For simply reading the file (and discarding the output), here were the results:
 VisualAgeSmalltalk:  1.7 Seconds
 VisualAgeJava:      12.5 Seconds

Again, about a factor of 7.

So there are now TWO data points: (1) simply reading the text file and (2) reading the text file into an array of strings. For each, VisualAgeJava was SEVEN times slower than VisualAgeSmalltalk.

Finally, for what its worth, a co-worker did a similar exercise in Perl and measured 80 seconds.

So ... it would appear that Java is the SLOWEST, by far, Perl was next, and Smalltalk was fastest.

12.5 seconds is slower than 80 seconds? In what parallel dimension would this be the case?!


Try using an ArrayList instead of a Vector. In certain tests we did, ArrayLists performed consistently better (i.e. faster) for inserts than any other Collection.

A suggestion - run OptimizeIt on the test program. See what it identifies as the bottlenecks. Optionally, report back with your results. ;)

Storing the Strings is taking you about 120 seconds, or about 3 stores per millisecond. This seemed awful to me, so I wrote this code to try it for myself:

 import java.util.*;

public class TimeVector? { public static void main(String args[]) { String[] answer = null; Vector aVector = null;

try { long timer = System.currentTimeMillis(); int i = 347847; //347847; aVector = new Vector(); while (i-- > 0) { aVector.add(""+i); }

answer = (String[])aVector.toArray(new String[0]); System.out.println(System.currentTimeMillis() - timer); } catch (Exception e) { e.printStackTrace(); } } }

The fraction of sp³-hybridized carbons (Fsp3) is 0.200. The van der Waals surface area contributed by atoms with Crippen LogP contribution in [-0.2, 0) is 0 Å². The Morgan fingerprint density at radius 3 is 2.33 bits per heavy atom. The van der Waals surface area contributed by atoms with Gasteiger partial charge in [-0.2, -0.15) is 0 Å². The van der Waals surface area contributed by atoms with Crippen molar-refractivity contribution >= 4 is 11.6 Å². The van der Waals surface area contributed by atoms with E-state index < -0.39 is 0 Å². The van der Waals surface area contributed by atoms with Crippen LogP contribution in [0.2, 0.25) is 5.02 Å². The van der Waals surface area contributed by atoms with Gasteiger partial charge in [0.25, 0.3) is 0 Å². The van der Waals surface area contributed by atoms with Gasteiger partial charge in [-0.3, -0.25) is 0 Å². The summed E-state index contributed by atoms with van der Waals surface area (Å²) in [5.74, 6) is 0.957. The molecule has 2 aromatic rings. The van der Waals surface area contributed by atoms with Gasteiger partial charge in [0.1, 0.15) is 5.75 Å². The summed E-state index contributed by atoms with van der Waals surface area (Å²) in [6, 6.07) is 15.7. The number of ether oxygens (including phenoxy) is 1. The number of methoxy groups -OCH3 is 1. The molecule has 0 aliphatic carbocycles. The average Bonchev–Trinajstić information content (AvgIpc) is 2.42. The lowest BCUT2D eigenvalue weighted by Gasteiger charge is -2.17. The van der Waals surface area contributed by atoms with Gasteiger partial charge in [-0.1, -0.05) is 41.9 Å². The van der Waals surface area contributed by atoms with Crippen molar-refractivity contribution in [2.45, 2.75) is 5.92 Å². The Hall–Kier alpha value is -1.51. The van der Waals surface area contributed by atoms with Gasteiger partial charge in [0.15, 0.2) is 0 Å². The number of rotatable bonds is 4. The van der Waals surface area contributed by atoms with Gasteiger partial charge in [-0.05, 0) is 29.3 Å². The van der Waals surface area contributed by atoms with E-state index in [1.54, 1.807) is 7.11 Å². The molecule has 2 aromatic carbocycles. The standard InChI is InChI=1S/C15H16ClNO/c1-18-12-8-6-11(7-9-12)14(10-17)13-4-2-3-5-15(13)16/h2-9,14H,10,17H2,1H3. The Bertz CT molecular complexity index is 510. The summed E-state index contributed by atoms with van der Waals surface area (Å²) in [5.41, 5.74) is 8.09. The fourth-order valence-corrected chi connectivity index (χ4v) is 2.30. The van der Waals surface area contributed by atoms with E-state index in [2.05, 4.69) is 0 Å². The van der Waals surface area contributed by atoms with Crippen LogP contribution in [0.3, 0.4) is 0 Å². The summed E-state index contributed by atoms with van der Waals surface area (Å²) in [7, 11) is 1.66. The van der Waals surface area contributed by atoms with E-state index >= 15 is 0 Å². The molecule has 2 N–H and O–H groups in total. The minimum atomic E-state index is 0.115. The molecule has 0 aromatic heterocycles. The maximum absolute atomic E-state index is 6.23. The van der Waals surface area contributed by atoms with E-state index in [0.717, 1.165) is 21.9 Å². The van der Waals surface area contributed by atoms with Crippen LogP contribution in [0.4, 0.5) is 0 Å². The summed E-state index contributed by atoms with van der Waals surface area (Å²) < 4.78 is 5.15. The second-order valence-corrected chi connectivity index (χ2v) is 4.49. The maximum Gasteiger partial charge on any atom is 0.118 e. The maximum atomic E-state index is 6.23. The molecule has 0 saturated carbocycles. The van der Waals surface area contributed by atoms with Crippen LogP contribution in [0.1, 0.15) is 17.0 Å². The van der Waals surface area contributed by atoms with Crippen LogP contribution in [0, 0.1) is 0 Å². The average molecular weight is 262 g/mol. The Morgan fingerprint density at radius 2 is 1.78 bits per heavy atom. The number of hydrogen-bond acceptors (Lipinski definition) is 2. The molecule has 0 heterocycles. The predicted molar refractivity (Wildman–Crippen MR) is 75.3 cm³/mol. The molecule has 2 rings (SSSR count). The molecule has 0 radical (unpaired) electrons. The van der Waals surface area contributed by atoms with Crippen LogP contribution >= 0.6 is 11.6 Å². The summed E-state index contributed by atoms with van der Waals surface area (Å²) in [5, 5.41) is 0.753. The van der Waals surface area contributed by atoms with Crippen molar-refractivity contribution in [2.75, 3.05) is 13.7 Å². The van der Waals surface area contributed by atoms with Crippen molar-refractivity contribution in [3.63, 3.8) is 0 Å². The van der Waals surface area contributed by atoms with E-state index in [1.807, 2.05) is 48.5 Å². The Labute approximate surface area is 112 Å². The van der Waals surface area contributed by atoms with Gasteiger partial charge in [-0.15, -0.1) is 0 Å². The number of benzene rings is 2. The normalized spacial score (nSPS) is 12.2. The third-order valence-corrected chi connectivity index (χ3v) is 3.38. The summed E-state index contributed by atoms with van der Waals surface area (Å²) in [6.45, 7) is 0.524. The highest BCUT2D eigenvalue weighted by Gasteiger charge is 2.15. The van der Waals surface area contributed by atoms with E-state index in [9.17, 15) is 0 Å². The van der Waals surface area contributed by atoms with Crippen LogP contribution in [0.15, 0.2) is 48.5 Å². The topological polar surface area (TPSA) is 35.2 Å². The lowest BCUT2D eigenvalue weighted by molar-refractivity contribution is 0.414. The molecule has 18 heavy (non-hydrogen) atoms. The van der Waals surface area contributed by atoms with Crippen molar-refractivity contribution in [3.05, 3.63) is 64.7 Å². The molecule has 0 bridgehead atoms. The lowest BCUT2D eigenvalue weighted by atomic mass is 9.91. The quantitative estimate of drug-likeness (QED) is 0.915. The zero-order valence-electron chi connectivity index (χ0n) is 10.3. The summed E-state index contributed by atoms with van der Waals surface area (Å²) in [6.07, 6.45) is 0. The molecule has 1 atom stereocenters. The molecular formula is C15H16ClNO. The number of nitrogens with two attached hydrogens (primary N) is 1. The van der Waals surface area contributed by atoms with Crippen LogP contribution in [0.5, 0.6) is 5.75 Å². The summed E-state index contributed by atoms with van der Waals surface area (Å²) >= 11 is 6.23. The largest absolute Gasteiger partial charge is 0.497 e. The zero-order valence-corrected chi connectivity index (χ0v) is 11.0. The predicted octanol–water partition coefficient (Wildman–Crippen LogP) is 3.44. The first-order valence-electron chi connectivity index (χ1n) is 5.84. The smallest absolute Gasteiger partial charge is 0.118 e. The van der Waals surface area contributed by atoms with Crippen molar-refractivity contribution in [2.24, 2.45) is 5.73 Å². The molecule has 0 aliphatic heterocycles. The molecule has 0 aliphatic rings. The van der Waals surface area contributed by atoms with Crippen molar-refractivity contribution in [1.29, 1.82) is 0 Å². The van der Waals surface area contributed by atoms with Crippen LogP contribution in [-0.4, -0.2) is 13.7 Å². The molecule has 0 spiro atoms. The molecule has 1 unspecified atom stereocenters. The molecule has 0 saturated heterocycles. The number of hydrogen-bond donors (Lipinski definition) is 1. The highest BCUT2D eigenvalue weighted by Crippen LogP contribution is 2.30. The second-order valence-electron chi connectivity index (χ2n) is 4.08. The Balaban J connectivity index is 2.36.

I ran it under JDK 1.3 on my brother's machine (I was trying to get as close to your setup as possible): Unfortunately for comparisons, all of these are probably different than what you've got. At any rate, I got the following numbers: 6650, 6590, 6590, 7470 -- for an average of 6.825 seconds, or about 17 times as fast as the roughly equivalent code in your setup.

Under adverse memory conditions, it takes more like 20 seconds (6x).

I know this doesn't speak to the original I/O question, but it does seem like times tend to vary a great deal. Does VisualAge use the 1.3 HotSpot VM? That could be a lot of it. It would also be somewhat informative if you could run the above code on your setup and report back with the results.

Another possibility is that you're falling off a MemoryCliff: Java Strings take up about twice the space as ASCII strings. What kind of numbers do you get with a half-size version of the original problem? --GeorgePaci